Neal S. Parikh, MD
The Dietary Approaches to Stop Hypertension (DASH) diet is known reduce blood pressure in hypertensive and normotensive individuals. The authors assessed whether DASH diet adherence is associated with incident stroke.
The authors performed their analyses in two large, prospective Swedish cohorts of middle-aged to older men and women free of incident stroke. The participants answered a 350-item questionnaire on diet and vascular risk factors in the late 1990s and were followed by linkage with the National Patient Register and the Cause of Death Register.
The exposure variable was a modified DASH diet score, assessed based on a validated food-frequency questionnaire. Covariates included standard demographics and vascular risk factors (hypertension, hyperlipidemia, diabetes, atrial fibrillation, smoking history, aspirin use, family history of myocardial infarction at early age, and body mass index). Total caloric intake was included as a covariate, but dietary sodium was not. The outcome measure was incident stroke (ischemic stroke, intracerebral hemorrhage, subarachnoid hemorrhage). Participants were classified into quartiles based on their DASH diet score. Multivariate analyses were performed to test the association between DASH adherence and incident stroke.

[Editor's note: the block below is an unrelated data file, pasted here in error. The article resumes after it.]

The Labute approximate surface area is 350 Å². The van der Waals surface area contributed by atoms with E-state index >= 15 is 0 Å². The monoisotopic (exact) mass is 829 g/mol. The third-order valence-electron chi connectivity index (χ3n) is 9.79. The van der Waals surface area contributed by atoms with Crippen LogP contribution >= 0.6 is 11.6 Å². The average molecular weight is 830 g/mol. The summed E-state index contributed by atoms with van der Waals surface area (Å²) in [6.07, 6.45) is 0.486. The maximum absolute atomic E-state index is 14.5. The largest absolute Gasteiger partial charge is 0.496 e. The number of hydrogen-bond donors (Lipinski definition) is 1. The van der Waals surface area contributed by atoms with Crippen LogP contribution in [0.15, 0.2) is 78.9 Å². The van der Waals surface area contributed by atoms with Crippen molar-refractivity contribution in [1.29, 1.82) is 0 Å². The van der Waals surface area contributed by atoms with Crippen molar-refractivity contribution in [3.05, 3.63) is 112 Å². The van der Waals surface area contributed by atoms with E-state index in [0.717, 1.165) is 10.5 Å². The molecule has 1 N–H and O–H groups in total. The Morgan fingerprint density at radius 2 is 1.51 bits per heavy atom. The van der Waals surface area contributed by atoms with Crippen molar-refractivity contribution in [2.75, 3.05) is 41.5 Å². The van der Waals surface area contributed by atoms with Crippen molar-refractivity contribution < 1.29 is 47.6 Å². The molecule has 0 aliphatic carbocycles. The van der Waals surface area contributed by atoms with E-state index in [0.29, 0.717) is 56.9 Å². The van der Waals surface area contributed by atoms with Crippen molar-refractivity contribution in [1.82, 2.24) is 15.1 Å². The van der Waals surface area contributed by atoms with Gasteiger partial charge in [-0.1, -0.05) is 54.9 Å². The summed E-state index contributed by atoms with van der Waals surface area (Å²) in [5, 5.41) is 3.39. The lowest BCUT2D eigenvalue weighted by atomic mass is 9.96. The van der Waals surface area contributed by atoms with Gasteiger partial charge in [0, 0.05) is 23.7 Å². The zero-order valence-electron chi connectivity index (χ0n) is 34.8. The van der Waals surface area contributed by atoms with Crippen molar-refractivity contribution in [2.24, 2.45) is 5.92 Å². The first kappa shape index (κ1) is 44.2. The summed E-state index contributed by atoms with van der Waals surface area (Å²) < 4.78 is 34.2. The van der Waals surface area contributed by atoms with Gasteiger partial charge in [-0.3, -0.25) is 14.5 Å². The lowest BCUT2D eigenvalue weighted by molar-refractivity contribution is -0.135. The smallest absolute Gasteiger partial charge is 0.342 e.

Participants with high adherence to the DASH diet were fairly similar to participants with low adherence. The mean age was 60 years. Approximately 50% were overweight. Approximately 20% had hypertension, 10% had hyperlipidemia, and 6% had diabetes. Over 882,727 person-years of follow-up, there were 3,896 ischemic strokes, 560 intracerebral hemorrhages, and 176 subarachnoid hemorrhages. High adherence to the DASH diet was associated with a lower risk of ischemic stroke and a trend towards lower risk of intracerebral hemorrhage. Participants in the highest quartile had a 14% lower risk of ischemic stroke than those in the lowest quartile.
This study adds to two prior studies that suggested that adherence to a DASH diet is associated with lower risk of stroke. The two prior studies and this study are likely underpowered for intracerebral hemorrhage and subarachnoid hemorrhage. The authors note that a similar association between the Mediterranean diet and stroke risk has been identified. Features shared by the DASH and Mediterranean diets may be responsible for lower stroke risk.
The main limitations of this study are the observational design and the outdated cohort, which likely did not benefit from contemporary vascular risk factor management. However, in the context of prior studies, this study provides compelling evidence in support of a healthy diet for the prevention of stroke.